In August 2006, the United States government, through the Millennium Challenge Compact (MCC), signed a five-year $547 million compact with the Ghanaian government to reduce poverty by raising farmers’ incomes through private sector-led agribusiness development and major public projects in the capital of Accra.
The compact consisted of a three-pronged series of investments in 30 districts across the country.
The agriculture project was designed to enhance returns from staple food and horticulture crops produced by low-income smallholder farmers, as well as to support the expansion of higher-value commercial agriculture through improved delivery of business and technical services.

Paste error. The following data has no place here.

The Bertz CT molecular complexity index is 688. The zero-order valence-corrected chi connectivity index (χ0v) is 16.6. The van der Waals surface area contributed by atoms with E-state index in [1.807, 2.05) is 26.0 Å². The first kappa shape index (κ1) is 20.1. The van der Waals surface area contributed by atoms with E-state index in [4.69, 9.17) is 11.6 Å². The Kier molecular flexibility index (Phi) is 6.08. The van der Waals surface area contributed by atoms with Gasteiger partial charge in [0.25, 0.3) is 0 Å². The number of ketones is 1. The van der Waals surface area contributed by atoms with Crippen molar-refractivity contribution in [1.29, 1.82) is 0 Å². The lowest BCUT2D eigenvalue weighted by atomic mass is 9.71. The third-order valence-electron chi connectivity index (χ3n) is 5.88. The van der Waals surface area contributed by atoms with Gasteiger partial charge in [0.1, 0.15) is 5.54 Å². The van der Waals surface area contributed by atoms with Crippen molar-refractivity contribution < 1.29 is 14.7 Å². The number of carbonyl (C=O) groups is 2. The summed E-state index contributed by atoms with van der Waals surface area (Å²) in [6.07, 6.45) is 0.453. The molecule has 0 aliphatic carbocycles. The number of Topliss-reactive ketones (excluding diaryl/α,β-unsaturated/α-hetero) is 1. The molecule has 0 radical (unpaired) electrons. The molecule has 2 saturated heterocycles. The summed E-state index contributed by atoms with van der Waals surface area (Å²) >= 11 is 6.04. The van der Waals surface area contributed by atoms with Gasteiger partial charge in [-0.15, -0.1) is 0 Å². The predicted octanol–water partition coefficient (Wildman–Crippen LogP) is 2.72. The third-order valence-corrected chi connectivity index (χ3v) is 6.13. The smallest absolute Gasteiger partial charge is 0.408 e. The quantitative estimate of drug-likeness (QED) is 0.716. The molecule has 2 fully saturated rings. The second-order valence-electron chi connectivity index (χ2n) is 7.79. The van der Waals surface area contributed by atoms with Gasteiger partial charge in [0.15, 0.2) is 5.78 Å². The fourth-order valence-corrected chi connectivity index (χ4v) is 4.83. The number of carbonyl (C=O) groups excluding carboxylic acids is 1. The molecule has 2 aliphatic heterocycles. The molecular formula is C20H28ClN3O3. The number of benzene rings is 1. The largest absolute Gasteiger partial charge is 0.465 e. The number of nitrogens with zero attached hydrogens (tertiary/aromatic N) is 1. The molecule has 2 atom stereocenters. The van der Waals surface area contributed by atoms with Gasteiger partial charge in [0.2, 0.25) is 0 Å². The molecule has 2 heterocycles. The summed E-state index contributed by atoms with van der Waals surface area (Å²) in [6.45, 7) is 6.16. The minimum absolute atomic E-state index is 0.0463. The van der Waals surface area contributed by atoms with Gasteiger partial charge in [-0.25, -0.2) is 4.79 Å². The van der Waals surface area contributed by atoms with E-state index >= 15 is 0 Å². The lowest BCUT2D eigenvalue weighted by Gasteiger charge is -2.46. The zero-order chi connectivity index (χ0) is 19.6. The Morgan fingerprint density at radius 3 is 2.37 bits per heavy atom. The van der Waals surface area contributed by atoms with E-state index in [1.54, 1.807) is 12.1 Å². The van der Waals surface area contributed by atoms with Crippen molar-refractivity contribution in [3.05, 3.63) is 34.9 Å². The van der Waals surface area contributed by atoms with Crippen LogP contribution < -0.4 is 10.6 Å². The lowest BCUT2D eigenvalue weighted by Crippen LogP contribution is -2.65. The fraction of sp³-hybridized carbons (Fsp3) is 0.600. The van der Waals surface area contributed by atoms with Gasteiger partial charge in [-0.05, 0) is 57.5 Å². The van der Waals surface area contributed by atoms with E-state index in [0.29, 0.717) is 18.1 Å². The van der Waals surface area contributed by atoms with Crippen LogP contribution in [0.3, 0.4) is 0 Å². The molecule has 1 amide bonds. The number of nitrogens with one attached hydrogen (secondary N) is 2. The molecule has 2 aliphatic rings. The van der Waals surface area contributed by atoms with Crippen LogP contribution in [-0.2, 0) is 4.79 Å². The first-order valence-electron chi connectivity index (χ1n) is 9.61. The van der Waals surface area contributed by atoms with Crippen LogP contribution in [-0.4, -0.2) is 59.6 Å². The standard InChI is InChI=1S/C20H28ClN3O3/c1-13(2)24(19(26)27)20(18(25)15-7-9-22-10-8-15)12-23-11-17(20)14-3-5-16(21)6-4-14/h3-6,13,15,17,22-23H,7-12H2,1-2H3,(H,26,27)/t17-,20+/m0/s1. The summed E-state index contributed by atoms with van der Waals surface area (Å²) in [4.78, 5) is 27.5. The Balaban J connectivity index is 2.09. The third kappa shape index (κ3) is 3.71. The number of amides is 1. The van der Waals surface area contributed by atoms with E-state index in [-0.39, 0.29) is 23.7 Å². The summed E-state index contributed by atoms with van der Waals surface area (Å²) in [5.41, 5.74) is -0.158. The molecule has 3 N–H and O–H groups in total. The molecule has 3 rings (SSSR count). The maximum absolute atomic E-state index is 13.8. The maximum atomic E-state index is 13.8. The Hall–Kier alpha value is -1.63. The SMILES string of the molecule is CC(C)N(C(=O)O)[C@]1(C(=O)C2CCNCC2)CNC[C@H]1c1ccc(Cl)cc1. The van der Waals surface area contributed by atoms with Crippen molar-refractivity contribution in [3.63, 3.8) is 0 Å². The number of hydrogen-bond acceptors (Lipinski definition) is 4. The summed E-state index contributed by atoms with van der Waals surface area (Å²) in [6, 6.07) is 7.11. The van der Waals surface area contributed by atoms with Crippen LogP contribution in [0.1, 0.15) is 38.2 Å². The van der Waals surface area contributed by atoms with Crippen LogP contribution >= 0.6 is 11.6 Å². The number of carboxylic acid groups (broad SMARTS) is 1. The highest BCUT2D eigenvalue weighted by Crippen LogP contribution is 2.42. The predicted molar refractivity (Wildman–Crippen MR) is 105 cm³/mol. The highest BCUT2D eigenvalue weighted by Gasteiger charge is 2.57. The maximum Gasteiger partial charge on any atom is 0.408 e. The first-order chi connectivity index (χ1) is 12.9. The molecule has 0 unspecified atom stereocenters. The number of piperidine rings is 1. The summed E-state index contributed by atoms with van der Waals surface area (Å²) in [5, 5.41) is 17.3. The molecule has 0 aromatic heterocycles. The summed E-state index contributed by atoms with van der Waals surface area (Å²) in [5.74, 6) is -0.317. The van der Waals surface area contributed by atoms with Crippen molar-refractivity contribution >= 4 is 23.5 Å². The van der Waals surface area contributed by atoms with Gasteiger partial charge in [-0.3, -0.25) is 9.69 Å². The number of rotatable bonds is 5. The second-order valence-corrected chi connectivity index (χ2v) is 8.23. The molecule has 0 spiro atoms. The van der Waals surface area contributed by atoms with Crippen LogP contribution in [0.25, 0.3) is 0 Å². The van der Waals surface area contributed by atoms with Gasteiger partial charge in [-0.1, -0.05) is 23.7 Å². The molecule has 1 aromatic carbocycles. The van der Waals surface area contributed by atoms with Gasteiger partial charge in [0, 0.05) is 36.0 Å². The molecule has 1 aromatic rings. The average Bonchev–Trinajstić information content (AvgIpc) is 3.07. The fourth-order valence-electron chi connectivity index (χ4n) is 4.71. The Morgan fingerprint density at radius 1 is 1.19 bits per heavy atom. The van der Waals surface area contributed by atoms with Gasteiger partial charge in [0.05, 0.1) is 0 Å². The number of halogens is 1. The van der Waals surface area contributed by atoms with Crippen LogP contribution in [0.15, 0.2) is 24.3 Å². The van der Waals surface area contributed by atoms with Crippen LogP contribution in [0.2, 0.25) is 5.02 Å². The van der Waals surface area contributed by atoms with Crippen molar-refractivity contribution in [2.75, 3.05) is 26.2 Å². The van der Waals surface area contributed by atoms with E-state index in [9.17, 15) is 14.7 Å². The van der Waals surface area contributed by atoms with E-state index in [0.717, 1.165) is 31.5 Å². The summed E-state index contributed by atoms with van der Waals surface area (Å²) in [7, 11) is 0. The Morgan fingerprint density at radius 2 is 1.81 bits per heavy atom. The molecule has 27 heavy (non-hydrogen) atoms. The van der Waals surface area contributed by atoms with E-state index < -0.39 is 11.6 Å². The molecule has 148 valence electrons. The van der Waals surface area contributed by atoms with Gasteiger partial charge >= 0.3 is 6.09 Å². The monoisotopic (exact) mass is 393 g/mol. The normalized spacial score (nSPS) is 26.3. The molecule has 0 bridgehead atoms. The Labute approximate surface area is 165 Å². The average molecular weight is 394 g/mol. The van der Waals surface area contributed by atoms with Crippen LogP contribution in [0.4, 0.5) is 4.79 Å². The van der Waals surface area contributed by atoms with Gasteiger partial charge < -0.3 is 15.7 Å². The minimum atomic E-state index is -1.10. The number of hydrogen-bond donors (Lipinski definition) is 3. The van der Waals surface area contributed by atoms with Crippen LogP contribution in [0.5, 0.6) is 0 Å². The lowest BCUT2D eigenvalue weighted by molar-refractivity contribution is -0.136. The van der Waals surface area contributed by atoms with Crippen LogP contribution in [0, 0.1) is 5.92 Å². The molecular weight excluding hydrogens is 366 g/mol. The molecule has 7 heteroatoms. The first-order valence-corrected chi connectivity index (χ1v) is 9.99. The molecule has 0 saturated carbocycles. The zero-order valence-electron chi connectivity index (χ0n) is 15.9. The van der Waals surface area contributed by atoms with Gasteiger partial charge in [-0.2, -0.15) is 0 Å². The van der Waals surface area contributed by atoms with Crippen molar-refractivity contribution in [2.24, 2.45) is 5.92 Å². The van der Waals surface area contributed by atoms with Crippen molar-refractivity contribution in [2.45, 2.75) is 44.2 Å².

The transportation project was designed to reduce costs related to agricultural commerce at local and regional levels.
And the rural development project was to strengthen rural institutions providing complementary and supportive services for agricultural and agribusiness development.
But going forward, President Akufo-Addo maintained, “We are going to see to what extent the new programmes that the American government will put out in the weeks, months, years ahead to reflect this new focus of President Trump; we will see the programmes and initiatives that they are going to put out. We are ready on our part to participate and partner the United States if this is the focus of American policy and leadership.”